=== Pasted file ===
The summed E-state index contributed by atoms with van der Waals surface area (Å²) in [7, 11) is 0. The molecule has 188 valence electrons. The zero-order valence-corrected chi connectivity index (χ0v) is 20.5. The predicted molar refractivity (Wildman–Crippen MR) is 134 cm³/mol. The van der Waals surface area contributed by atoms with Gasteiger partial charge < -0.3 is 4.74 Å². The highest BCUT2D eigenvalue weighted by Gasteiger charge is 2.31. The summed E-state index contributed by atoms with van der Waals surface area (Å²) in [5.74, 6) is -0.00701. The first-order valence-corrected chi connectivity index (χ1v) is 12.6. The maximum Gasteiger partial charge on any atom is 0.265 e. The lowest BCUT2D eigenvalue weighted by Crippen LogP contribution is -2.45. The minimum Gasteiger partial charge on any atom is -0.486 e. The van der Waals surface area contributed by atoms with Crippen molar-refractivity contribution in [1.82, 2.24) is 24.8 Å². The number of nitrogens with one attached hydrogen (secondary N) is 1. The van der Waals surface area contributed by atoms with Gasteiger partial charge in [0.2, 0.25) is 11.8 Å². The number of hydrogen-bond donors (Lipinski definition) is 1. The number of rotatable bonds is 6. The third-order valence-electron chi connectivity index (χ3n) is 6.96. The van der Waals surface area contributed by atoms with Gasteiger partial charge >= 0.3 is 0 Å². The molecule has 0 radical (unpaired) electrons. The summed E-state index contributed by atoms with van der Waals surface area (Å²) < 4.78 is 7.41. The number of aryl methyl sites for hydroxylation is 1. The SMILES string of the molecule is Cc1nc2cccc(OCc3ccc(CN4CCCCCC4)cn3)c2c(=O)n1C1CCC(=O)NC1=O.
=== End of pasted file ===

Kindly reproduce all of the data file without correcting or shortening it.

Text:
The summed E-state index contributed by atoms with van der Waals surface area (Å²) in [7, 11) is 0. The molecule has 188 valence electrons. The zero-order valence-corrected chi connectivity index (χ0v) is 20.5. The predicted molar refractivity (Wildman–Crippen MR) is 134 cm³/mol. The van der Waals surface area contributed by atoms with Gasteiger partial charge < -0.3 is 4.74 Å². The highest BCUT2D eigenvalue weighted by Gasteiger charge is 2.31. The summed E-state index contributed by atoms with van der Waals surface area (Å²) in [5.74, 6) is -0.00701. The first-order valence-corrected chi connectivity index (χ1v) is 12.6. The maximum Gasteiger partial charge on any atom is 0.265 e. The lowest BCUT2D eigenvalue weighted by Crippen LogP contribution is -2.45. The minimum Gasteiger partial charge on any atom is -0.486 e. The van der Waals surface area contributed by atoms with Crippen molar-refractivity contribution in [1.82, 2.24) is 24.8 Å². The number of nitrogens with one attached hydrogen (secondary N) is 1. The van der Waals surface area contributed by atoms with Gasteiger partial charge in [0.2, 0.25) is 11.8 Å². The number of hydrogen-bond donors (Lipinski definition) is 1. The number of rotatable bonds is 6. The third-order valence-electron chi connectivity index (χ3n) is 6.96. The van der Waals surface area contributed by atoms with Gasteiger partial charge >= 0.3 is 0 Å². The molecule has 0 radical (unpaired) electrons. The summed E-state index contributed by atoms with van der Waals surface area (Å²) < 4.78 is 7.41. The number of aryl methyl sites for hydroxylation is 1. The SMILES string of the molecule is Cc1nc2cccc(OCc3ccc(CN4CCCCCC4)cn3)c2c(=O)n1C1CCC(=O)NC1=O.